Khaleej Times | 15 October 2004
‘Change in labour law must for UAE-US FTA’
BY JAMILA QADIR
DUBAI - UAE will have to change its labour code to meet international labour laws, revise the agency law and investment / sponsorship rules in order to sign a Free Trade Agreement (FTA) with the US, according to US Trade Representative Robert Zoellick.
Official negotiations to sign the FTA between the two countries will likely to start early next year, while the agreement could be signed in 2006, the US Trade Representative said on Wednesday.
Zoellick, who visited the UAE on October 13 to discuss with the local authorities the challenges and opportunities involved in negotiating a comprehensive FTA with the US, told newsmen that the outcome of his current discussions with the UAE authorities in Abu Dhabi and Dubai will be reported to the President and the Congress of the US and discussed with the members of his Cabinet. "After that we will have a 90-day period before starting official negotiations and during these 90 days we can continue with some paperwork," he said.
Asked how long it will take to sign the agreement, he said that it depends on issues discussed and on how prepared the country is to sign a FTA. He said that in case of Bahrain it took only four-five months, but normally it takes a year. "The UAE is a very positive partner for us and it made a number of good commitments. We discussed among others labour issues, agency laws and investment rules," he said, adding that the outlook for the negotiations was very positive and encouraging. "I hope in 2005 we will start negotiations," he said.
The US recently concluded a FTA with Bahrain and signed Trade and Investment Framework Agreements (TIFA) with both UAE and Oman. The TIFAs provide a forum for the US to examine ways to expand bilateral trade and investment and can be used as a forum to launch negotiations for an FTA.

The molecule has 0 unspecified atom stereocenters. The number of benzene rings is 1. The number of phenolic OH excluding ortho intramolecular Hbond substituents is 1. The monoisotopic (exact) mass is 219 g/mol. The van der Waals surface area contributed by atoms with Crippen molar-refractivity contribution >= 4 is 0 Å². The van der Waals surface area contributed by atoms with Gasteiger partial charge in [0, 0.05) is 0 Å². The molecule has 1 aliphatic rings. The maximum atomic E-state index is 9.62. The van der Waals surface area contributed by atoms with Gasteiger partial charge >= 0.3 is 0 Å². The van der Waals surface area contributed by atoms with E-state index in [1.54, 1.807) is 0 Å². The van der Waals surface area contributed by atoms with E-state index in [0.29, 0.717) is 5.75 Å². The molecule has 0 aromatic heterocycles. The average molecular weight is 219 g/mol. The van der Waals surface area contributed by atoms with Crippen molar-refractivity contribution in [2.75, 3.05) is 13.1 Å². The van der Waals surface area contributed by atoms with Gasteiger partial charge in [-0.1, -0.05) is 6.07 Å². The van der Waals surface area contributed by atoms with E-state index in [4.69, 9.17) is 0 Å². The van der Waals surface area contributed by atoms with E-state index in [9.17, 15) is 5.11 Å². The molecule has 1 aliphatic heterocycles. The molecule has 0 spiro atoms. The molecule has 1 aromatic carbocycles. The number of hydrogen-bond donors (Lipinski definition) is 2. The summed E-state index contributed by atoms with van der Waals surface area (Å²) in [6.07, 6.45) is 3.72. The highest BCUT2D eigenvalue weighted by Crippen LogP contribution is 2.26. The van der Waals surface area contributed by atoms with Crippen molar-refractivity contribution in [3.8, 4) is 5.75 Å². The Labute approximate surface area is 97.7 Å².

"Last year, President Bush outlined a country by country plan to achieve a Middle East Free Trade Area. With the hand of US economic partnership, the United States will embrace and encourage reformers across the region.
“The 9/11 Commission urged the United States to expand trade with the Middle East and highlighted the recently concluded FTA with Bahrain, as well as our recently passed FTA with Morocco as examples of positive steps in this direction," Zoellick said.
The President’s Middle East Free Trade Agreement (MEFTA) initiative seeks to promote free trade throughout the region and between the region and the US.
The US recognises the differing levels of development across the region and is taking a graduated step-by-step approach to creating a free trade area with countries interested and willing to open their economies and liberalise their trade regimes. US exports to the UAE last year amounted to $3.5 billion, including machinery, aircraft, vehicles, electrical machinery and optic and medical instruments. Agricultural exports totalled $259 million.
US goods imports from the UAE last year were $1.1 billion, including mineral fuel, woven apparel, repaired products, precious stones and knit apparel.